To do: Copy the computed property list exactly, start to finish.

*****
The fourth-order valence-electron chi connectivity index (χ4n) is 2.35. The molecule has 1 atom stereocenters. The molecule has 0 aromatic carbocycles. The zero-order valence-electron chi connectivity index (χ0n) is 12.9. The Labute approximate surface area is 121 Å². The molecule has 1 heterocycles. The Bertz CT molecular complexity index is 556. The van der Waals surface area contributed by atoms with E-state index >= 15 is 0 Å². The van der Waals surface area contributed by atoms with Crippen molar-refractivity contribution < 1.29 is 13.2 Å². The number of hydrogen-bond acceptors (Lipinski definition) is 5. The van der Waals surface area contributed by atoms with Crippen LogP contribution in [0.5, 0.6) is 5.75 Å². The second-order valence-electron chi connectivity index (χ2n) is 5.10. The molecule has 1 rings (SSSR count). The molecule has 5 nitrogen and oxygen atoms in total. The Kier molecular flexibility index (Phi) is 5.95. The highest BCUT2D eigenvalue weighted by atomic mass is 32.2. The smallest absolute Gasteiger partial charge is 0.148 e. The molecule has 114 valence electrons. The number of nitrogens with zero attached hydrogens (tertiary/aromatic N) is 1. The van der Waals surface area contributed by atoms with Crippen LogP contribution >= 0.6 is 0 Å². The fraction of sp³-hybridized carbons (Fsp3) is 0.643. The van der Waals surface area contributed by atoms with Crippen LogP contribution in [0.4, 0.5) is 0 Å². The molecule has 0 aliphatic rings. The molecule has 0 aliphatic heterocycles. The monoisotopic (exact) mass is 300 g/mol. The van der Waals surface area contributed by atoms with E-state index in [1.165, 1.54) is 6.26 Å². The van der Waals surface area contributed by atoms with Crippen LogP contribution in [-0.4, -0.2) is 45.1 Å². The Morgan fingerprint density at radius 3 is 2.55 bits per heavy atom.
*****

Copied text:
The fourth-order valence-electron chi connectivity index (χ4n) is 2.35. The molecule has 1 atom stereocenters. The molecule has 0 aromatic carbocycles. The zero-order valence-electron chi connectivity index (χ0n) is 12.9. The Labute approximate surface area is 121 Å². The molecule has 1 heterocycles. The Bertz CT molecular complexity index is 556. The van der Waals surface area contributed by atoms with E-state index >= 15 is 0 Å². The van der Waals surface area contributed by atoms with Crippen molar-refractivity contribution < 1.29 is 13.2 Å². The number of hydrogen-bond acceptors (Lipinski definition) is 5. The van der Waals surface area contributed by atoms with Crippen LogP contribution in [0.5, 0.6) is 5.75 Å². The second-order valence-electron chi connectivity index (χ2n) is 5.10. The molecule has 1 rings (SSSR count). The molecule has 5 nitrogen and oxygen atoms in total. The Kier molecular flexibility index (Phi) is 5.95. The highest BCUT2D eigenvalue weighted by atomic mass is 32.2. The smallest absolute Gasteiger partial charge is 0.148 e. The molecule has 114 valence electrons. The number of nitrogens with zero attached hydrogens (tertiary/aromatic N) is 1. The van der Waals surface area contributed by atoms with Crippen LogP contribution >= 0.6 is 0 Å². The fraction of sp³-hybridized carbons (Fsp3) is 0.643. The van der Waals surface area contributed by atoms with Crippen LogP contribution in [0.4, 0.5) is 0 Å². The molecule has 0 aliphatic rings. The molecule has 0 aliphatic heterocycles. The monoisotopic (exact) mass is 300 g/mol. The van der Waals surface area contributed by atoms with E-state index in [1.165, 1.54) is 6.26 Å². The van der Waals surface area contributed by atoms with Crippen LogP contribution in [-0.4, -0.2) is 45.1 Å². The Morgan fingerprint density at radius 3 is 2.55 bits per heavy atom.